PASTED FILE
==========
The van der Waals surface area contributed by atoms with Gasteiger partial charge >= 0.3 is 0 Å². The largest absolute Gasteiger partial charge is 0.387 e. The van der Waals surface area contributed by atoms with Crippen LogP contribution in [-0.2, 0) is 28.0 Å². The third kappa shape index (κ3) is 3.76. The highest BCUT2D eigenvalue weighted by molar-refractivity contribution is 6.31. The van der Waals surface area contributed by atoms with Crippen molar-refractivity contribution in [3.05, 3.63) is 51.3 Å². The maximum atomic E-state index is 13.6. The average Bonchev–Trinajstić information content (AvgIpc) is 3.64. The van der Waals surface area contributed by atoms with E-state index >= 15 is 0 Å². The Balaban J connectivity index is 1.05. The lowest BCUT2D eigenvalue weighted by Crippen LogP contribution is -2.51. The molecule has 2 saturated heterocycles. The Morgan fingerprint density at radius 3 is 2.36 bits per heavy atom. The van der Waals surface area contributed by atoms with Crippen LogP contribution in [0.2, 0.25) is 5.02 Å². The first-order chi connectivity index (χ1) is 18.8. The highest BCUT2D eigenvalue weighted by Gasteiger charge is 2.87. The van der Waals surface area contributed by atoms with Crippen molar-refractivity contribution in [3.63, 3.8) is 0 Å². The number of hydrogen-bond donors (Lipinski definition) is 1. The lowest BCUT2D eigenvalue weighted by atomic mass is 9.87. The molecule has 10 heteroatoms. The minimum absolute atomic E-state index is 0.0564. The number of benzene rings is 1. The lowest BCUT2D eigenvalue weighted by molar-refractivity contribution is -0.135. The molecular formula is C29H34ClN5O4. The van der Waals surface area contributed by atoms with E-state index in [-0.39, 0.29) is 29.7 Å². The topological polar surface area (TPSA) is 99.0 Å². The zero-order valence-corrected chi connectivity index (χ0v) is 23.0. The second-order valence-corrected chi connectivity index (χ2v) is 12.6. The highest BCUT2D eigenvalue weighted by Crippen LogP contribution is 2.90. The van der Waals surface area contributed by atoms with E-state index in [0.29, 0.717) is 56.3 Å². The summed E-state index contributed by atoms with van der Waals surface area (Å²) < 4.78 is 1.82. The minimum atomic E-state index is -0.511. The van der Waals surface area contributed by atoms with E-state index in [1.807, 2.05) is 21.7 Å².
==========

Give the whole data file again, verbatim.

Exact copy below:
The van der Waals surface area contributed by atoms with Gasteiger partial charge >= 0.3 is 0 Å². The largest absolute Gasteiger partial charge is 0.387 e. The van der Waals surface area contributed by atoms with Crippen LogP contribution in [-0.2, 0) is 28.0 Å². The third kappa shape index (κ3) is 3.76. The highest BCUT2D eigenvalue weighted by molar-refractivity contribution is 6.31. The van der Waals surface area contributed by atoms with Crippen molar-refractivity contribution in [3.05, 3.63) is 51.3 Å². The maximum atomic E-state index is 13.6. The average Bonchev–Trinajstić information content (AvgIpc) is 3.64. The van der Waals surface area contributed by atoms with E-state index >= 15 is 0 Å². The Balaban J connectivity index is 1.05. The lowest BCUT2D eigenvalue weighted by Crippen LogP contribution is -2.51. The molecule has 2 saturated heterocycles. The Morgan fingerprint density at radius 3 is 2.36 bits per heavy atom. The van der Waals surface area contributed by atoms with Crippen LogP contribution in [0.2, 0.25) is 5.02 Å². The first-order chi connectivity index (χ1) is 18.8. The highest BCUT2D eigenvalue weighted by Gasteiger charge is 2.87. The van der Waals surface area contributed by atoms with Crippen molar-refractivity contribution in [3.63, 3.8) is 0 Å². The number of hydrogen-bond donors (Lipinski definition) is 1. The lowest BCUT2D eigenvalue weighted by atomic mass is 9.87. The molecule has 10 heteroatoms. The minimum absolute atomic E-state index is 0.0564. The number of benzene rings is 1. The lowest BCUT2D eigenvalue weighted by molar-refractivity contribution is -0.135. The molecular formula is C29H34ClN5O4. The van der Waals surface area contributed by atoms with E-state index in [-0.39, 0.29) is 29.7 Å². The topological polar surface area (TPSA) is 99.0 Å². The zero-order valence-corrected chi connectivity index (χ0v) is 23.0. The second-order valence-corrected chi connectivity index (χ2v) is 12.6. The highest BCUT2D eigenvalue weighted by Crippen LogP contribution is 2.90. The van der Waals surface area contributed by atoms with E-state index in [0.29, 0.717) is 56.3 Å². The summed E-state index contributed by atoms with van der Waals surface area (Å²) < 4.78 is 1.82. The minimum atomic E-state index is -0.511. The van der Waals surface area contributed by atoms with E-state index in [1.807, 2.05) is 21.7 Å².